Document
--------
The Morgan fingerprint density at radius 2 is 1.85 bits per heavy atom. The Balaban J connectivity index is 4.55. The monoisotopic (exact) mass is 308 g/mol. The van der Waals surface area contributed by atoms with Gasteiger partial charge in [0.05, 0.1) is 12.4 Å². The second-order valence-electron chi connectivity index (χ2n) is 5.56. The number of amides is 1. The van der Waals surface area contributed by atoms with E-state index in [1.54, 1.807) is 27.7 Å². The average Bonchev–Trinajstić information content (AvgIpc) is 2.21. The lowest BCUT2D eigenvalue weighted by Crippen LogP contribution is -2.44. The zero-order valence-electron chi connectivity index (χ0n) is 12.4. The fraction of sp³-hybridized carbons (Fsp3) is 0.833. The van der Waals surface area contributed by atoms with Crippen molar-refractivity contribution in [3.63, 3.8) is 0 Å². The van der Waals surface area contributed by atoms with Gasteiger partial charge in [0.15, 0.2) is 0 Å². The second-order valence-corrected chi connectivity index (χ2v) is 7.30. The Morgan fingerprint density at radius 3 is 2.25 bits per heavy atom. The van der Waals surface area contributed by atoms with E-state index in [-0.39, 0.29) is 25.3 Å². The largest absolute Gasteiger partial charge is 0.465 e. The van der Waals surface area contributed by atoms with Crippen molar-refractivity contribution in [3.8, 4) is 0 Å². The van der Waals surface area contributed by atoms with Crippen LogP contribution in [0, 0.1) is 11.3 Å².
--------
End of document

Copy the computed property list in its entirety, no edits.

The Morgan fingerprint density at radius 2 is 1.85 bits per heavy atom. The Balaban J connectivity index is 4.55. The monoisotopic (exact) mass is 308 g/mol. The van der Waals surface area contributed by atoms with Gasteiger partial charge in [0.05, 0.1) is 12.4 Å². The second-order valence-electron chi connectivity index (χ2n) is 5.56. The number of amides is 1. The van der Waals surface area contributed by atoms with E-state index in [1.54, 1.807) is 27.7 Å². The average Bonchev–Trinajstić information content (AvgIpc) is 2.21. The lowest BCUT2D eigenvalue weighted by Crippen LogP contribution is -2.44. The zero-order valence-electron chi connectivity index (χ0n) is 12.4. The fraction of sp³-hybridized carbons (Fsp3) is 0.833. The van der Waals surface area contributed by atoms with Crippen molar-refractivity contribution in [3.63, 3.8) is 0 Å². The van der Waals surface area contributed by atoms with Gasteiger partial charge in [0.15, 0.2) is 0 Å². The second-order valence-corrected chi connectivity index (χ2v) is 7.30. The Morgan fingerprint density at radius 3 is 2.25 bits per heavy atom. The van der Waals surface area contributed by atoms with E-state index in [-0.39, 0.29) is 25.3 Å². The largest absolute Gasteiger partial charge is 0.465 e. The van der Waals surface area contributed by atoms with Crippen molar-refractivity contribution in [3.8, 4) is 0 Å². The van der Waals surface area contributed by atoms with Crippen LogP contribution in [0, 0.1) is 11.3 Å².